Transportation fund referendum: be careful what you wish for…
With all the campaign advertising we’ve been subjected to in Wisconsin over the past few months, it’s hard to believe that anybody has missed anything.
Well, they have. In 53 of Wisconsin’s 72 counties, the following question will appear on the November ballot:
“Should the Wisconsin Constitution be amended to prohibit any further transfers or lapses from the segregated transportation fund?”
Well, who wouldn’t support that? The last several budget cycles in the State of Wisconsin have seen hundreds of millions of dollars taken from the transportation fund to balance the budget. A lot of people think that’s a bad move, but nobody more than the people who build roads – and they are the ones who had their people running around the state this year getting county boards to add the question to the ballot. Most of them obliged and the only reason that there aren’t 54 counties on the November list is that Racine County added the question to their September primary. It passed 18,748 to 6,676 – but the margin was actually 55.7 percent in favor to 19.8 percent opposed. Now, I realize that only adds up to 75.5 percent and not 100 percent. That’s known as an undervote.
One might presume that the nearly 25 percent of the electorate who left the question blank on their primary ballots might have done so for a reason and a likely reason might be that they had no background on the issue. Personally, I congratulate those people who showed up at the polls and thoughtfully decided not to vote on something that they knew little or nothing about — (if that’s what happened; I never checked to see if that was the case.)
The question will surely pass overwhelmingly in a few weeks, but it will be interesting to see how many people in the 53 counties will also walk away shaking their heads without responding because they aren’t prepared to respond with no background about the issue.
The coalition pushing for the ballot measure is impressive: 3M; AAA – Wisconsin; Aggregate Producers of Wisconsin; American Council of Engineering Companies of Wisconsin; American Petroleum Institute; Construction Business Group; Dairy Business Association; East Central Wisconsin Regional Planning Commission; Forward Janesville, Inc.; Great Lakes Timber Professionals Association; Greater Brookfield Chamber of Commerce; Green Bay Area Chamber of Commerce; International Union of Operating Engineers, Local 139; Metropolitan Milwaukee Association of Commerce; Midwest Food Processors Association; National Federation of Independent Business; Oshkosh Chamber of Commerce; Transportation Development Association of Wisconsin; Wisconsin Asphalt Pavement Association; Wisconsin Automobile & Truck Dealers Association; Wisconsin Automotive Aftermarket Association; Wisconsin Commercial Ports Association; Wisconsin Concrete Pavement Association; Wisconsin County Highway Association; Wisconsin Earth Movers Association; Wisconsin Economic Development Association; Wisconsin Grocers Association; Wisconsin Housing Alliance; Wisconsin Laborers’ District Council; Wisconsin Manufacturers & Commerce; Wisconsin Motor Carriers Association; Wisconsin Petroleum Council; Wisconsin Petroleum Marketers & Convenience Store Association; Wisconsin Restaurant Association; Wisconsin Retail Council; Wisconsin Towns Association; Wisconsin Transportation Builders Association and the Wisconsin Urban & Rural Transit Association.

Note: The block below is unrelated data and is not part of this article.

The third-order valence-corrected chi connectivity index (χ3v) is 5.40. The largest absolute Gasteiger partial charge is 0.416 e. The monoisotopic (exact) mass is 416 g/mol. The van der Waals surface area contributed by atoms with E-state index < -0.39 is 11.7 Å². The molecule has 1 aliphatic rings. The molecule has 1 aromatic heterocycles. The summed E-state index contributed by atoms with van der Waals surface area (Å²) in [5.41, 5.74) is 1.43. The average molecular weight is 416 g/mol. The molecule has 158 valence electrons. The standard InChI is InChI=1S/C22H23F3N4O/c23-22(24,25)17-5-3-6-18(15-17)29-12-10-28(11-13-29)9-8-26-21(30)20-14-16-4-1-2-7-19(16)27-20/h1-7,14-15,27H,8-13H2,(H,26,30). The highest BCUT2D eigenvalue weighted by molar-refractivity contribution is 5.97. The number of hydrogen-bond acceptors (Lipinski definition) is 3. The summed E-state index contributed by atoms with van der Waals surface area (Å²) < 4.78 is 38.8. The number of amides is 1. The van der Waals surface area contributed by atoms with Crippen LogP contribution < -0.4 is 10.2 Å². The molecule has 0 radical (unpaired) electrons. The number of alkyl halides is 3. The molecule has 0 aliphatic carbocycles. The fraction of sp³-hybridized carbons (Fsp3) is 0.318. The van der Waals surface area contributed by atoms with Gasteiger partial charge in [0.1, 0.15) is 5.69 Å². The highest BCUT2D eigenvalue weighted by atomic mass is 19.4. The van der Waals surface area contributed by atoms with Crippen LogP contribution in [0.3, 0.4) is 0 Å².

Now, I have nothing against these people and I’ve even been a member or lobbied with some of them in the past. But the question is designed to evoke a knee-jerk response and in a vacuum, I would certainly support the concept of protecting against bait & switch games with segregated funds, myself. But here’s the thing: transportation expenditures didn’t really take a hit. There were a lot of projects that were bonded (at historically low interest rates.) There were even more projects added via the American Recovery and Reinvestment Act. (Remember listening to talk radio blowhards telling you about how the stimulus didn’t do anything while you were driving through all those construction zones this year? You know, the same people who tout tax cuts as a way to improve employment all the time and leave out the fact that around 40 percent of that stimulus legislation they hate was in the form of tax cuts?)
But I digress. The reason that I’m not voting for the ballot measure is because I think it trivializes our state constitution and creates a sacred cow, when good policy would seem to require that everything be on the table in budget discussions. Protect transportation disproportionately and all of the pressure relieved in that realm will build in the areas of shared revenue, school aids, services to the needy, etc. It’s not a pretty picture and it creates a false priority by preventing comparison to other responsibilities and obligations that the state has. Moreover, given reasonable interest rates, it is altogether appropriate to spread the cost of long-term infrastructure improvements over a reasonable period of time in order to more fairly apportion the costs to the people for whom the investment will be used and useful.
If the transportation lobby truly wants to make sure transportation is adequately funded going forward, then a good first step would be to restore the gasoline tax indexing mechanism that was ended in 2006 as a futile, populist and poor policy gesture toward high gasoline prices at the time. But that referendum probably wouldn’t pass. Instead, we’ve got a “Let’s Make a Deal” question and the majority of Wisconsinites are going to trade for what’s behind Curtain Number 1, without having any idea what it will be.
And just for balance, here’s an opposing viewpoint: